A gator-faced fish shaped like a torpedo stalked rivers 360 million years ago

Hyneria udlezinye, or the 'one who consumes others,' went extinct about 360 million years ago, but not before becoming a top predator.
An illustration of Hyneria udlezinye, a large, predatory fish, with smaller fish in the Waterloo Farm ecosystem in South Africa about 360 million years ago.
An illustration of Hyneria udlezinye (center) within the Waterloo Farm ecosystem in South Africa about 360 million years ago. Painting by Maggie Newman based on research by Rob Gess

The waters of the 360-million-year-old subcontinent Gondwana were a dangerous place for a swim. A killer, bony fish the length of an adult California sea lion stalked freshwater rivers as a top predator. It was massive—as a new discovery reveals, this was the largest prehistoric bony fish ever discovered in southern Africa. 

Its ferocity is reflected in its name, Hyneria udlezinye (H. udlezinye), which means the “one who consumes others,” in IsiXhosa, an Indigenous language spoken widely in southeastern South Africa where its bones were found.

[Related: One wormy Triassic fossil could fill a hole in the evolutionary story of amphibians.]

“Picture a fish looking a bit like a gigantic alligator. About 8 feet long, but with a more rounded head like the front end of a torpedo,” Per Ahlberg, a paleontologist and zoologist at Uppsala University in Sweden, tells PopSci. Ahlberg is the co-author of a study published February 22 in the journal PLOS One describing the carnivore. “The small eyes are located near the front of the head. In the mouth there were rows of small pointed teeth together with pairs of large fangs, up to a couple of inches tall.”

The specimen was found on the edge of Makhanda, South Africa, at the Waterloo Farm lagerstatte, a fossil site rich in specimens from the Late Devonian world, about 419.2 million and 358.9 million years ago. Co-author Rob Gess, a paleontologist from the Albany Museum and Rhodes University, South Africa has been collecting specimens from the site since 1985, where he has uncovered bones, teeth, and small invertebrates, as well as weeds and plants. 

“This fossil site is globally significant for understanding biogeography of the Late Devonian world as it provides us with the only known window into a polar ecosystem during this pivotal time interval,” Gess tells PopSci.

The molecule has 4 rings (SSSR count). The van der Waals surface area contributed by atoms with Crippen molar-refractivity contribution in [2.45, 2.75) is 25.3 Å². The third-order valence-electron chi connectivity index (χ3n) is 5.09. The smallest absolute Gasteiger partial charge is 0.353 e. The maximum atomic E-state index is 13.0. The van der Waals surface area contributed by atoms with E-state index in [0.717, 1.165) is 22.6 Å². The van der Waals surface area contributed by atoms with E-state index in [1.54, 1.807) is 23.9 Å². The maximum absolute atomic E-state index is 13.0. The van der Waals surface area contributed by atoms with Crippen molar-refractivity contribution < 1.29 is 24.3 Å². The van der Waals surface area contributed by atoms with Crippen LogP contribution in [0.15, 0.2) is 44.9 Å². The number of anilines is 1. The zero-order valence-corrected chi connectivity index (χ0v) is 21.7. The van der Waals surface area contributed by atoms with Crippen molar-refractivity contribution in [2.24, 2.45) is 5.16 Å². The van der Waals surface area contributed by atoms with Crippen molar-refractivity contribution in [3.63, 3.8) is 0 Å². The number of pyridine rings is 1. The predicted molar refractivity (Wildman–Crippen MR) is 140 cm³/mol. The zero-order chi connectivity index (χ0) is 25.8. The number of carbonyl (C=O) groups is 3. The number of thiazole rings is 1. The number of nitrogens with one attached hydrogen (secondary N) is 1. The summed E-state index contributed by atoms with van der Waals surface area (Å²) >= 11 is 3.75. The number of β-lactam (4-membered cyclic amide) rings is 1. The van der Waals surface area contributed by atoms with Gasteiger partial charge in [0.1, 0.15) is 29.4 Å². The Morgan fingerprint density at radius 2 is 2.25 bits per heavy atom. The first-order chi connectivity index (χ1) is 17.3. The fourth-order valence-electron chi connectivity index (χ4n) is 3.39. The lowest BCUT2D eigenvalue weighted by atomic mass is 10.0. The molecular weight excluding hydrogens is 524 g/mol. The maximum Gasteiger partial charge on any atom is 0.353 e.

But the remains of bigger things lurk there, too. H. udlezinye belongs to an extinct group of lobe-finned fish called the Tristichopterids. Late in the Devonian period, one branch of the Tristichopterid family developed into a cluster of giants. These huge Tristichopterids possibly arose in Gondwana, the ancient supercontinent, before migrating to Euramerica. The study authors determined that H. udlezinye is closely related to its North American cousins by comparing it with specimens of Hyneria lindae found in Pennsylvania’s Catskill Formation. The authors say that this supports the idea that all of these giants originated in Gondwana and adds a piece to their evolutionary puzzle.

[Related: Tiktaalik’s ancient cousin decided life was better in the water.]

All other fish in the Tristichopterid group were largely believed to live in the more tropical, or central, regions of the subcontinent, but these specimens were found south of where the paleoantarctic circle (our southern polar circle) was at this time. This suggests a more global distribution of the fish, from the equator down closer to the poles. 

H. udlezinye was a ferocious predator that would have eaten most of the larger kinds of fish—including the relatives of modern coelacanths—and four-legged animals found near the site. Their body shape also suggests that they were likely “lie-in-wait predators,” who quietly hid and then quickly lunged to grab passing prey with fanged jaws. 

As fearsome as it must have been, this apex predator was not completely invulnerable. The Tristichopterids, along with many other species of lobe-finned and armor-plated fish, “went extinct in the End Devonian Mass Extinction event 358.9 million years ago—the second of the big five global extinction events that radically altered the make-up of life on Earth,” explains Gess.

Learning more about the Denovian world can help scientists better understand not only the flora and fauna that went extinct during this mass extinction event, but also more about evolution and even ourselves as humans.

“This was a particularly interesting time in the history of the planet, when life had recently become established on land and was diversifying rapidly,” Ahlberg says. “Our own distant ancestors”—the earliest animals with four limbs, or tetrapods—“emerged out of the water during the Devonian.”